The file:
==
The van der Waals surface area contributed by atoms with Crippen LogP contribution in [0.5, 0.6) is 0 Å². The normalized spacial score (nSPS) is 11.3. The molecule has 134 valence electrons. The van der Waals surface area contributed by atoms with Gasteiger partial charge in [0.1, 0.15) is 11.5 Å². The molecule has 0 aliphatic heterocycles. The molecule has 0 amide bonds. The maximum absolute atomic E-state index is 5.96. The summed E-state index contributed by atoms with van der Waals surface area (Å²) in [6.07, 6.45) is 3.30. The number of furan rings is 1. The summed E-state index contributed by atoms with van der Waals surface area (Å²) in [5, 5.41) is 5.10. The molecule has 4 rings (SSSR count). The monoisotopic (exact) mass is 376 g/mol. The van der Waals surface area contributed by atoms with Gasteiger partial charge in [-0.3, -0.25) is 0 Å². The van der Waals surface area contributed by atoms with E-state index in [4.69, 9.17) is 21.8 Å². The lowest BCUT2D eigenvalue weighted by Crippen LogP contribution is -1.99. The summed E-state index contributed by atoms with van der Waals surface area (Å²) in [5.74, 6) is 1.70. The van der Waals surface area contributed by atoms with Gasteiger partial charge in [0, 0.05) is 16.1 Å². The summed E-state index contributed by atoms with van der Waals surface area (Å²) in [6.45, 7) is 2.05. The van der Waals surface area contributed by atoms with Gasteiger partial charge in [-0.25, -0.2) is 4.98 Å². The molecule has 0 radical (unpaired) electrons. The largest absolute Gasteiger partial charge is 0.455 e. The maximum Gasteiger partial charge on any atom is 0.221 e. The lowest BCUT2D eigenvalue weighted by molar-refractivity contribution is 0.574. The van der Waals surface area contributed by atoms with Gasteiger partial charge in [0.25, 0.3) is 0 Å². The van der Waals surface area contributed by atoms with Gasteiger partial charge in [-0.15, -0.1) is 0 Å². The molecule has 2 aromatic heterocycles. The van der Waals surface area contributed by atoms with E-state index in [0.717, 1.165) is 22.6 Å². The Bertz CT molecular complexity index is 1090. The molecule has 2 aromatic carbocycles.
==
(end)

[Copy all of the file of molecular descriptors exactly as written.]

The van der Waals surface area contributed by atoms with Crippen LogP contribution in [0.5, 0.6) is 0 Å². The normalized spacial score (nSPS) is 11.3. The molecule has 134 valence electrons. The van der Waals surface area contributed by atoms with Gasteiger partial charge in [0.1, 0.15) is 11.5 Å². The molecule has 0 aliphatic heterocycles. The molecule has 0 amide bonds. The maximum absolute atomic E-state index is 5.96. The summed E-state index contributed by atoms with van der Waals surface area (Å²) in [6.07, 6.45) is 3.30. The number of furan rings is 1. The summed E-state index contributed by atoms with van der Waals surface area (Å²) in [5, 5.41) is 5.10. The molecule has 4 rings (SSSR count). The monoisotopic (exact) mass is 376 g/mol. The van der Waals surface area contributed by atoms with Gasteiger partial charge in [-0.3, -0.25) is 0 Å². The van der Waals surface area contributed by atoms with E-state index in [4.69, 9.17) is 21.8 Å². The lowest BCUT2D eigenvalue weighted by Crippen LogP contribution is -1.99. The summed E-state index contributed by atoms with van der Waals surface area (Å²) in [5.74, 6) is 1.70. The van der Waals surface area contributed by atoms with Gasteiger partial charge in [0, 0.05) is 16.1 Å². The summed E-state index contributed by atoms with van der Waals surface area (Å²) in [6.45, 7) is 2.05. The van der Waals surface area contributed by atoms with Gasteiger partial charge in [-0.25, -0.2) is 4.98 Å². The molecule has 0 radical (unpaired) electrons. The largest absolute Gasteiger partial charge is 0.455 e. The maximum Gasteiger partial charge on any atom is 0.221 e. The lowest BCUT2D eigenvalue weighted by molar-refractivity contribution is 0.574. The van der Waals surface area contributed by atoms with Gasteiger partial charge in [0.25, 0.3) is 0 Å². The van der Waals surface area contributed by atoms with Gasteiger partial charge in [-0.15, -0.1) is 0 Å². The molecule has 2 aromatic heterocycles. The van der Waals surface area contributed by atoms with E-state index in [0.717, 1.165) is 22.6 Å². The Bertz CT molecular complexity index is 1090. The molecule has 2 aromatic carbocycles.